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How many snow people do you see?

A few weeks ago, I stopped by a friend’s class. She was putting up some student work. Super cute art project–love the faces. Then, I noticed how she had organized the kids’ work. So, I leave you with a few questions to ponder.

How many snow people do you see?


And this question: how do you think your kids will determine the number of snow people hanging up in Mrs. Marine’s classroom?

And this one: what strategies did they actually use?

And a few more. How accurate were your predictions? Which ideas surprised you–as in a good surprise?

Which equation is correct?

On Friday, I had the opportunity to hang out in some classrooms with some awesome teachers. They were having their 7th graders work in math stations. The students were working in self-selected groups of twos or threes. They worked on one question per station. During the last round of stations, a group got stuck on this question:

Set up and solve an equation to find the value of x. Find the measurement of ∠AOB and of ∠BOC.

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Each student had worked on the question individually, and then the three kids compared answers. They each had come up with a different equation.




My immediate thought was FABULOUS!!  The second thought was what are the teacher moves so that the outcome is the students will figure out which of the equations are correct.

The teacher joined the group, and asked the student who had written m∠AOC = 180° to explain the thinking she used to write her equation. The group all agreed that the equation was correct and it was helpful to know, but it would not help them find the value of x.

The teacher then asked the student who had written m∠BOC + 11= 180 to explain the thinking she used to write her equation. Then, the teacher asked the first student to describe how her equation connected to the equation, m∠BOC + 11= 180.

The teacher asked the student who had written 13x – 15 to explain how her equation connected to the previous equation, m∠BOC + 11= 180.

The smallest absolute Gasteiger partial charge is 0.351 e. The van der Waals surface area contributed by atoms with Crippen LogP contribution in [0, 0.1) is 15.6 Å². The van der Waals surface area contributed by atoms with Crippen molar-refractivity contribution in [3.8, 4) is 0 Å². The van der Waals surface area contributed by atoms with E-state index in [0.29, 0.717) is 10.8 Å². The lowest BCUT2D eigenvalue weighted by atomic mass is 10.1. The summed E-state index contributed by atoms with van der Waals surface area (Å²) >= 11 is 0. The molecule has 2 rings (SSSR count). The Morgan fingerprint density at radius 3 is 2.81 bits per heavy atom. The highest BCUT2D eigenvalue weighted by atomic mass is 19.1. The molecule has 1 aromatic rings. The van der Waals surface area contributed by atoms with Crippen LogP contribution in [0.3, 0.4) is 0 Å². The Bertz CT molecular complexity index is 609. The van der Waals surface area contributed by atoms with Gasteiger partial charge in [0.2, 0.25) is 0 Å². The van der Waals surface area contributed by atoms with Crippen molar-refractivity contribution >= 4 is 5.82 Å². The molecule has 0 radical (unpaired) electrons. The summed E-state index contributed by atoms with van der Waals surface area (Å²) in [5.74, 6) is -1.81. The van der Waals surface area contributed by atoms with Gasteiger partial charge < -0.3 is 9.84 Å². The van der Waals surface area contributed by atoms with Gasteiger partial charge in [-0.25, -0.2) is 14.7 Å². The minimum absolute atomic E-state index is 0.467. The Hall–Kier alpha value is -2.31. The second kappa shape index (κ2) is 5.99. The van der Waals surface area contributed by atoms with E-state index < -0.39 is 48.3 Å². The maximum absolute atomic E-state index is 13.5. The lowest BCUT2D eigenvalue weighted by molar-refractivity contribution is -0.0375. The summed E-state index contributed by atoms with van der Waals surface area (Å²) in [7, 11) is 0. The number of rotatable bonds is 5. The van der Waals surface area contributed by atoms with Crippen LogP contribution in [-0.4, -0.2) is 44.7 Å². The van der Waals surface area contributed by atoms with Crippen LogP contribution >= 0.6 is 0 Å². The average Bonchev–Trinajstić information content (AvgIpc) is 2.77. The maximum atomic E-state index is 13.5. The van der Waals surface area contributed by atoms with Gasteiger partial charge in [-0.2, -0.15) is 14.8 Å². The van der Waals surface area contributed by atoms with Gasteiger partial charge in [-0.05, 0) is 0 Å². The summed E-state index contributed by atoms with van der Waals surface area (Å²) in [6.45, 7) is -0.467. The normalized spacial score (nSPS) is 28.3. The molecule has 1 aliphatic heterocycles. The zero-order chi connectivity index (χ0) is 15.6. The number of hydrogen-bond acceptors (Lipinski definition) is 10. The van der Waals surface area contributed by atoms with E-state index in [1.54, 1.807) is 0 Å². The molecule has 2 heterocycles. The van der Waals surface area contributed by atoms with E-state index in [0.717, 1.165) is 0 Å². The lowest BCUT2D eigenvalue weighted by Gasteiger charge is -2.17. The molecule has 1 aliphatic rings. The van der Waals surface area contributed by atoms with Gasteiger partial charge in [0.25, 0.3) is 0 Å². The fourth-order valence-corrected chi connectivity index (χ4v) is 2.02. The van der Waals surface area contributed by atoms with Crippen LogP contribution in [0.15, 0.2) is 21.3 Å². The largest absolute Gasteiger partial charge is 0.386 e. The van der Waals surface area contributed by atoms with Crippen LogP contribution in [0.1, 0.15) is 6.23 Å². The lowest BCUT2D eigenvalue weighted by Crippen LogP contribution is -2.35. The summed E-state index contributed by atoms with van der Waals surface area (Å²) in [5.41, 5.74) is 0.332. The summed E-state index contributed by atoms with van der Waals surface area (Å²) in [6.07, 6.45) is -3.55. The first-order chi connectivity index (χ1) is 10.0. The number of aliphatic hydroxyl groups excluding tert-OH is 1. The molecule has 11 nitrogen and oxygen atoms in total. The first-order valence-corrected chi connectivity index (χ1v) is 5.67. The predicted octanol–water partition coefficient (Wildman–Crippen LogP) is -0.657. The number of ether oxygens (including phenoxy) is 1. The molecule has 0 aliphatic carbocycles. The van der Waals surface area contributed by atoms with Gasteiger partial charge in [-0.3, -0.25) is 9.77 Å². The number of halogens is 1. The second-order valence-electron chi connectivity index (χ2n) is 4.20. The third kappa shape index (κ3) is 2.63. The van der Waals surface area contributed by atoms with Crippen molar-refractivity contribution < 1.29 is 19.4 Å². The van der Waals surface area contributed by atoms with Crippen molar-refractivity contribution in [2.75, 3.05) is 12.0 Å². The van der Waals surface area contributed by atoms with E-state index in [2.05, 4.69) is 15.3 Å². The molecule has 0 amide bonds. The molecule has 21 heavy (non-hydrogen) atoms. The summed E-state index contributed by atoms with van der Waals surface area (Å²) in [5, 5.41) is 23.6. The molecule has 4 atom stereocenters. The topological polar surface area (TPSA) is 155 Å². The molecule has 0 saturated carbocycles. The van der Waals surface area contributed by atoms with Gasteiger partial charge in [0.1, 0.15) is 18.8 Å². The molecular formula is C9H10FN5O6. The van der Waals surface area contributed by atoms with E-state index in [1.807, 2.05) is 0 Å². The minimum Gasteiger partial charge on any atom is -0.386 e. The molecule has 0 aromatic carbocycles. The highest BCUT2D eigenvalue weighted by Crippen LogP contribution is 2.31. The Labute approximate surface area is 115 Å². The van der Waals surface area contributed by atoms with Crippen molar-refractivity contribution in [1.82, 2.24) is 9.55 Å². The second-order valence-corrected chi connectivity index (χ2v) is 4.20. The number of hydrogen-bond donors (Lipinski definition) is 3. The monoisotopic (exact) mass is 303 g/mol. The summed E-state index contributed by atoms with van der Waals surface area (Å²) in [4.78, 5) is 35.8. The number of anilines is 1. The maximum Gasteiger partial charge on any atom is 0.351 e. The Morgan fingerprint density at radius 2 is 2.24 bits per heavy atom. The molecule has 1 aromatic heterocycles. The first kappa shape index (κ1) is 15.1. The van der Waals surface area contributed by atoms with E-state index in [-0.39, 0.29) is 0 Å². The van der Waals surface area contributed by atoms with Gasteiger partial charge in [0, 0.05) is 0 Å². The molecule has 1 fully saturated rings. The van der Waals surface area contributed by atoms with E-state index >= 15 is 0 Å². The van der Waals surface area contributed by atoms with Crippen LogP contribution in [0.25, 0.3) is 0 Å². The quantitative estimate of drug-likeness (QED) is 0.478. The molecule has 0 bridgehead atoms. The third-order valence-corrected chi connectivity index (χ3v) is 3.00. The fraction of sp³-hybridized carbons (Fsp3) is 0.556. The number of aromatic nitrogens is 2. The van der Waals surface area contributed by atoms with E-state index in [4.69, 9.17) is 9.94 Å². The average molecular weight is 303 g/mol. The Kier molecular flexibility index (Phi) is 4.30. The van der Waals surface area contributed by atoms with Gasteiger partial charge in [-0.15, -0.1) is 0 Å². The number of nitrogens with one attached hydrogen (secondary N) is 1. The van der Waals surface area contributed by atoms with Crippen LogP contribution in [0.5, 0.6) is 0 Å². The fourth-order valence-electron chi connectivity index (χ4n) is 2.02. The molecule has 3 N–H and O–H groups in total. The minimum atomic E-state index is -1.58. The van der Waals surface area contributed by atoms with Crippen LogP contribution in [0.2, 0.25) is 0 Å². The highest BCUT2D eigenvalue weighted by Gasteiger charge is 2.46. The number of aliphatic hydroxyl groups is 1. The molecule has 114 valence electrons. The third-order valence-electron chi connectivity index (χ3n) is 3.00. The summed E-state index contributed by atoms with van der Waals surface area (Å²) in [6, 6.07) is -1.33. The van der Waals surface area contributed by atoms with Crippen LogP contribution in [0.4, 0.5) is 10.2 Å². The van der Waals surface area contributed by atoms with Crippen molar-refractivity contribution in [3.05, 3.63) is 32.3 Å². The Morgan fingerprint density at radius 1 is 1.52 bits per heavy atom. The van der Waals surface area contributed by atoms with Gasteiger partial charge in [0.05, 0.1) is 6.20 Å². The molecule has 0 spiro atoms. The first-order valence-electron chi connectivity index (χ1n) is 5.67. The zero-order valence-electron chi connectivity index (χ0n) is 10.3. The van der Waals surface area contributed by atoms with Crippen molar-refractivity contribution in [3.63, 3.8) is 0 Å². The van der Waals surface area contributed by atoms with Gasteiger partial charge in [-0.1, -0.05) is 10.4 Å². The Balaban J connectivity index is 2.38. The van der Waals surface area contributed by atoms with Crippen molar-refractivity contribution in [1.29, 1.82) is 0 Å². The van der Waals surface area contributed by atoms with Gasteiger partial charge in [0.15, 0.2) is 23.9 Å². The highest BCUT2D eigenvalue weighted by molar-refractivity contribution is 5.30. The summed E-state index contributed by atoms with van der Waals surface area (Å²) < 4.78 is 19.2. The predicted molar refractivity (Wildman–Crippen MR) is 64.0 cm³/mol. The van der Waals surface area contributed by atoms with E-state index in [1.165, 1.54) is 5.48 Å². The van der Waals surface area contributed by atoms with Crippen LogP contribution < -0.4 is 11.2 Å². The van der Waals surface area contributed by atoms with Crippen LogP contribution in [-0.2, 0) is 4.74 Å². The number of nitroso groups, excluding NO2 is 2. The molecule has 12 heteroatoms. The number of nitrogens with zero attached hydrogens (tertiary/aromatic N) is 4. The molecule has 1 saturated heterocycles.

At this point, the teacher left the group to finish their work on the question.

We stepped off to the side of the room to chat about what had just happened and what the next steps might be. I pulled up Michael Fenton’s recent blog post Visual Patterns + Error Analysis on my phone, and our immediate thought was we could use his format and these 3 equations (and maybe find one more) for Monday’s class.

We decided that class will start with a list of three or four equations (per Michael Fenton) and ask the students to determine which equations are correct. As Kristen moves through the room while the students are working, she’ll take some notes to help her decide which 3 kids she wants to call on and in what order she wants them to share their thinking.

The teacher moves are super important at this point because it is about organizing classroom discussions so the kids are able to see how their ideas connect to other students’ work. We want this to happen for the kids as a result of the class conversations. We want the connections to be made as a result of student-to-student conversations not as a result of the teacher TELLING kids how ideas connect and relate. We don’t believe in teachers taking that part of the learning away from kids; we do believe in kids building the connections between ideas for themselves.

So, a huge thanks to Kristen, Brittany, and Michael for putting together such great ideas that give this week an awesome start, and for letting me join in the fun.


1.  The teachers were using questions from Lesson 2 in module 6 of the grade 7 materials published by Eureka Math. The materials can be found on the EngageNy website.

2.  Reason and Wonder:  an awesome blog written by Michael Fenton

3.  5 Practices for Orchestrating Productive Mathematics Discussions by Margaret S. Smith and Mary Kay Stein